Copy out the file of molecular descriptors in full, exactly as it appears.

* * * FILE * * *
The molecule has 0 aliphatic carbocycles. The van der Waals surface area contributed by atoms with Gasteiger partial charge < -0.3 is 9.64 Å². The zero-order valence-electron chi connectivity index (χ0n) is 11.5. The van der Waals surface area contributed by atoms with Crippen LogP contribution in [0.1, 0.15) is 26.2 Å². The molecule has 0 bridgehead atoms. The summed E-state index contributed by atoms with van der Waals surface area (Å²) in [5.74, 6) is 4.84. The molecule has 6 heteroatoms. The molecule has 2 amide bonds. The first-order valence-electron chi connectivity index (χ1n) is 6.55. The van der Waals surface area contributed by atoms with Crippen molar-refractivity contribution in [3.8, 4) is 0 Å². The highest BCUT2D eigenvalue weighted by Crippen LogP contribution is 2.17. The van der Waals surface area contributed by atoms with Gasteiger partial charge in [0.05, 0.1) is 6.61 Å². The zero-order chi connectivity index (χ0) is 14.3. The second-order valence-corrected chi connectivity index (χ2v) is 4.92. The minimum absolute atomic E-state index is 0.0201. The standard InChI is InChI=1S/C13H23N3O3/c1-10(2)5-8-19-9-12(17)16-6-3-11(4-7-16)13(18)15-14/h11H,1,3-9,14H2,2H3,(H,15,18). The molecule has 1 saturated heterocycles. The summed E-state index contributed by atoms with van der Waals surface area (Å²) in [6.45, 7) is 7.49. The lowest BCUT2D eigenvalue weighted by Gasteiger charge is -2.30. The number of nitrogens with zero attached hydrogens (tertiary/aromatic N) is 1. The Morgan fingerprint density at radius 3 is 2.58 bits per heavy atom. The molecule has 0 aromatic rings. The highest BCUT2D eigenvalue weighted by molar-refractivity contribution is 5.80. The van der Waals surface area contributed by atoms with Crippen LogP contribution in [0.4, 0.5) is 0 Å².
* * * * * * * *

The molecule has 0 aliphatic carbocycles. The van der Waals surface area contributed by atoms with Gasteiger partial charge < -0.3 is 9.64 Å². The zero-order valence-electron chi connectivity index (χ0n) is 11.5. The van der Waals surface area contributed by atoms with Crippen LogP contribution in [0.1, 0.15) is 26.2 Å². The molecule has 0 bridgehead atoms. The summed E-state index contributed by atoms with van der Waals surface area (Å²) in [5.74, 6) is 4.84. The molecule has 6 heteroatoms. The molecule has 2 amide bonds. The first-order valence-electron chi connectivity index (χ1n) is 6.55. The van der Waals surface area contributed by atoms with Crippen molar-refractivity contribution in [3.8, 4) is 0 Å². The highest BCUT2D eigenvalue weighted by Crippen LogP contribution is 2.17. The van der Waals surface area contributed by atoms with Gasteiger partial charge in [0.05, 0.1) is 6.61 Å². The zero-order chi connectivity index (χ0) is 14.3. The second-order valence-corrected chi connectivity index (χ2v) is 4.92. The minimum absolute atomic E-state index is 0.0201. The standard InChI is InChI=1S/C13H23N3O3/c1-10(2)5-8-19-9-12(17)16-6-3-11(4-7-16)13(18)15-14/h11H,1,3-9,14H2,2H3,(H,15,18). The molecule has 1 saturated heterocycles. The summed E-state index contributed by atoms with van der Waals surface area (Å²) in [6.45, 7) is 7.49. The lowest BCUT2D eigenvalue weighted by Gasteiger charge is -2.30. The number of nitrogens with zero attached hydrogens (tertiary/aromatic N) is 1. The Morgan fingerprint density at radius 3 is 2.58 bits per heavy atom. The molecule has 0 aromatic rings. The highest BCUT2D eigenvalue weighted by molar-refractivity contribution is 5.80. The van der Waals surface area contributed by atoms with Crippen LogP contribution in [0.4, 0.5) is 0 Å².